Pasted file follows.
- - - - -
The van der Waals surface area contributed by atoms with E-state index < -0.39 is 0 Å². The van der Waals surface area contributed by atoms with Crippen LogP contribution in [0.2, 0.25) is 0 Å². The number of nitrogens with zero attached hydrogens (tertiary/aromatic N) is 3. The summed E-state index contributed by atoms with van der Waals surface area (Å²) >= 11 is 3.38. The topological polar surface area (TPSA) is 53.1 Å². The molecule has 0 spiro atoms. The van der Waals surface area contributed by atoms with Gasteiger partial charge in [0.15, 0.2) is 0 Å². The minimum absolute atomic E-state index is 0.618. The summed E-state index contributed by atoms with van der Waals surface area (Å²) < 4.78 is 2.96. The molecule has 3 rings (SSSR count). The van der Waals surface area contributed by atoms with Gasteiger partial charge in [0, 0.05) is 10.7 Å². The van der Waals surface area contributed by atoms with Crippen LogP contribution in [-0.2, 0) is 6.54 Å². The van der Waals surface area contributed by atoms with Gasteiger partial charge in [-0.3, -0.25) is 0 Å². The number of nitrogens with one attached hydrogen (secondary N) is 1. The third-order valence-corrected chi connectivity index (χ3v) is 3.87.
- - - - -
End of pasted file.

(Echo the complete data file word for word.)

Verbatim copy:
The van der Waals surface area contributed by atoms with E-state index < -0.39 is 0 Å². The van der Waals surface area contributed by atoms with Crippen LogP contribution in [0.2, 0.25) is 0 Å². The number of nitrogens with zero attached hydrogens (tertiary/aromatic N) is 3. The summed E-state index contributed by atoms with van der Waals surface area (Å²) >= 11 is 3.38. The topological polar surface area (TPSA) is 53.1 Å². The molecule has 0 spiro atoms. The van der Waals surface area contributed by atoms with Gasteiger partial charge in [0.15, 0.2) is 0 Å². The minimum absolute atomic E-state index is 0.618. The summed E-state index contributed by atoms with van der Waals surface area (Å²) < 4.78 is 2.96. The molecule has 3 rings (SSSR count). The van der Waals surface area contributed by atoms with Gasteiger partial charge in [0, 0.05) is 10.7 Å². The van der Waals surface area contributed by atoms with Crippen LogP contribution in [-0.2, 0) is 6.54 Å². The van der Waals surface area contributed by atoms with Gasteiger partial charge in [-0.3, -0.25) is 0 Å². The number of nitrogens with one attached hydrogen (secondary N) is 1. The third-order valence-corrected chi connectivity index (χ3v) is 3.87.